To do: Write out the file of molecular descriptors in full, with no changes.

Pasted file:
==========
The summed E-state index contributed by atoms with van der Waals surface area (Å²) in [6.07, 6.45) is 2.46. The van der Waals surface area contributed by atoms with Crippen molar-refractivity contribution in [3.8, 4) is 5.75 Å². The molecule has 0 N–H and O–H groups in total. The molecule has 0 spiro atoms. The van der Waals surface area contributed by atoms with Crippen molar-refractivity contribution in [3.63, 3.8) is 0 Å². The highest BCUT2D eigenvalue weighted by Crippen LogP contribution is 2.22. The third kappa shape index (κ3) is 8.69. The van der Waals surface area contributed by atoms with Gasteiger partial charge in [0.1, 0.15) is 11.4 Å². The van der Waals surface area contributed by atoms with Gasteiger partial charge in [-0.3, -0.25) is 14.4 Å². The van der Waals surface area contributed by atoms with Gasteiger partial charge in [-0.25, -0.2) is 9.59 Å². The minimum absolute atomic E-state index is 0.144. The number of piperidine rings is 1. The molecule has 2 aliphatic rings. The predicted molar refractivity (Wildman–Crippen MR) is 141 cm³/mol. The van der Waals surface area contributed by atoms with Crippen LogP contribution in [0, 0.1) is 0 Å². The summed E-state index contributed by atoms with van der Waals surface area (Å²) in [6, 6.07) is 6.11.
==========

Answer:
The summed E-state index contributed by atoms with van der Waals surface area (Å²) in [6.07, 6.45) is 2.46. The van der Waals surface area contributed by atoms with Crippen molar-refractivity contribution in [3.8, 4) is 5.75 Å². The molecule has 0 N–H and O–H groups in total. The molecule has 0 spiro atoms. The van der Waals surface area contributed by atoms with Crippen molar-refractivity contribution in [3.63, 3.8) is 0 Å². The highest BCUT2D eigenvalue weighted by Crippen LogP contribution is 2.22. The third kappa shape index (κ3) is 8.69. The van der Waals surface area contributed by atoms with Gasteiger partial charge in [0.1, 0.15) is 11.4 Å². The van der Waals surface area contributed by atoms with Gasteiger partial charge in [-0.3, -0.25) is 14.4 Å². The van der Waals surface area contributed by atoms with Gasteiger partial charge in [-0.25, -0.2) is 9.59 Å². The minimum absolute atomic E-state index is 0.144. The number of piperidine rings is 1. The molecule has 2 aliphatic rings. The predicted molar refractivity (Wildman–Crippen MR) is 141 cm³/mol. The van der Waals surface area contributed by atoms with Crippen LogP contribution in [0, 0.1) is 0 Å². The summed E-state index contributed by atoms with van der Waals surface area (Å²) in [6, 6.07) is 6.11.